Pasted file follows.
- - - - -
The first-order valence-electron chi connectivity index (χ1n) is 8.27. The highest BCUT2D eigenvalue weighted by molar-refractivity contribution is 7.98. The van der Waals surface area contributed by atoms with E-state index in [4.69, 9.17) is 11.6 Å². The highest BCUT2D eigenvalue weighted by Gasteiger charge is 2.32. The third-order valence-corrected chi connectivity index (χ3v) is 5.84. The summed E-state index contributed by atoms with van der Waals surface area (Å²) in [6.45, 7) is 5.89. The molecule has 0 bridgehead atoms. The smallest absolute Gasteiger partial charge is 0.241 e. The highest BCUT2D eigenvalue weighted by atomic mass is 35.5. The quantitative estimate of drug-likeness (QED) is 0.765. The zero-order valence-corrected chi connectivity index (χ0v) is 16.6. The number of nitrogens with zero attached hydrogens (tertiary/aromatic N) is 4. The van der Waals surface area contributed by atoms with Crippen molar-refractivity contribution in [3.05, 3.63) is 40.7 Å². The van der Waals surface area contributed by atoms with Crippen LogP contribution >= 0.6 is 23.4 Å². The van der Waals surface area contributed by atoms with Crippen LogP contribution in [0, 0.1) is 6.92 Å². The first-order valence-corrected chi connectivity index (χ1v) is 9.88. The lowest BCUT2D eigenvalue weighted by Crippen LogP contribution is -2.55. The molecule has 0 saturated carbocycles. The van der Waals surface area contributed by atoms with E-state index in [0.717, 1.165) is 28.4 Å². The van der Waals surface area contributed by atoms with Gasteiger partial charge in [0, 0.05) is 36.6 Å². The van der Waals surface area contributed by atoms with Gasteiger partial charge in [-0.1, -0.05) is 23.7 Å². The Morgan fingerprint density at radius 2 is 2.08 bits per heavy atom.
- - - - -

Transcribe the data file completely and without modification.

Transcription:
The first-order valence-electron chi connectivity index (χ1n) is 8.27. The highest BCUT2D eigenvalue weighted by molar-refractivity contribution is 7.98. The van der Waals surface area contributed by atoms with E-state index in [4.69, 9.17) is 11.6 Å². The highest BCUT2D eigenvalue weighted by Gasteiger charge is 2.32. The third-order valence-corrected chi connectivity index (χ3v) is 5.84. The summed E-state index contributed by atoms with van der Waals surface area (Å²) in [6.45, 7) is 5.89. The molecule has 0 bridgehead atoms. The smallest absolute Gasteiger partial charge is 0.241 e. The highest BCUT2D eigenvalue weighted by atomic mass is 35.5. The quantitative estimate of drug-likeness (QED) is 0.765. The zero-order valence-corrected chi connectivity index (χ0v) is 16.6. The number of nitrogens with zero attached hydrogens (tertiary/aromatic N) is 4. The van der Waals surface area contributed by atoms with Crippen molar-refractivity contribution in [3.05, 3.63) is 40.7 Å². The van der Waals surface area contributed by atoms with Crippen LogP contribution >= 0.6 is 23.4 Å². The van der Waals surface area contributed by atoms with Crippen LogP contribution in [0, 0.1) is 6.92 Å². The first-order valence-corrected chi connectivity index (χ1v) is 9.88. The lowest BCUT2D eigenvalue weighted by Crippen LogP contribution is -2.55. The molecule has 0 saturated carbocycles. The van der Waals surface area contributed by atoms with E-state index in [0.717, 1.165) is 28.4 Å². The van der Waals surface area contributed by atoms with Gasteiger partial charge in [0, 0.05) is 36.6 Å². The van der Waals surface area contributed by atoms with Gasteiger partial charge in [-0.1, -0.05) is 23.7 Å². The Morgan fingerprint density at radius 2 is 2.08 bits per heavy atom.